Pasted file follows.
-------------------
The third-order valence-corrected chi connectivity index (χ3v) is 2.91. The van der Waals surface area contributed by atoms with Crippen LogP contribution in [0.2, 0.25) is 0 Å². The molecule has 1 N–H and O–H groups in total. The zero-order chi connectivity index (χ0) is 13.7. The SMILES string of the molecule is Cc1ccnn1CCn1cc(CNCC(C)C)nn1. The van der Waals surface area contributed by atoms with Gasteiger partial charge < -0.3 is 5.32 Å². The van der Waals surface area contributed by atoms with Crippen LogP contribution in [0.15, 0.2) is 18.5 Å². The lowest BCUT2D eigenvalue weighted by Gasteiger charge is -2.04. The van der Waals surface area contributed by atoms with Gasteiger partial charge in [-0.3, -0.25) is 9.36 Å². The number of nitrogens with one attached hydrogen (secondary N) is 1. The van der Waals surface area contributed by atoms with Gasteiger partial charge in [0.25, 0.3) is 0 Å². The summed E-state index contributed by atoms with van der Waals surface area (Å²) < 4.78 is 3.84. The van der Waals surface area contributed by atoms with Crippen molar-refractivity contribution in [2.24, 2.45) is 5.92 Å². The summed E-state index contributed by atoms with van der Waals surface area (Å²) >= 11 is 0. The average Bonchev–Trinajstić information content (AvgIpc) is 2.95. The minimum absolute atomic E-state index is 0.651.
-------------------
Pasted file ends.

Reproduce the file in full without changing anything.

The third-order valence-corrected chi connectivity index (χ3v) is 2.91. The van der Waals surface area contributed by atoms with Crippen LogP contribution in [0.2, 0.25) is 0 Å². The molecule has 1 N–H and O–H groups in total. The zero-order chi connectivity index (χ0) is 13.7. The SMILES string of the molecule is Cc1ccnn1CCn1cc(CNCC(C)C)nn1. The van der Waals surface area contributed by atoms with Gasteiger partial charge < -0.3 is 5.32 Å². The van der Waals surface area contributed by atoms with Crippen LogP contribution in [0.15, 0.2) is 18.5 Å². The lowest BCUT2D eigenvalue weighted by Gasteiger charge is -2.04. The van der Waals surface area contributed by atoms with Gasteiger partial charge in [-0.3, -0.25) is 9.36 Å². The number of nitrogens with one attached hydrogen (secondary N) is 1. The van der Waals surface area contributed by atoms with Gasteiger partial charge in [0.25, 0.3) is 0 Å². The summed E-state index contributed by atoms with van der Waals surface area (Å²) < 4.78 is 3.84. The van der Waals surface area contributed by atoms with Crippen molar-refractivity contribution in [2.24, 2.45) is 5.92 Å². The summed E-state index contributed by atoms with van der Waals surface area (Å²) >= 11 is 0. The average Bonchev–Trinajstić information content (AvgIpc) is 2.95. The minimum absolute atomic E-state index is 0.651.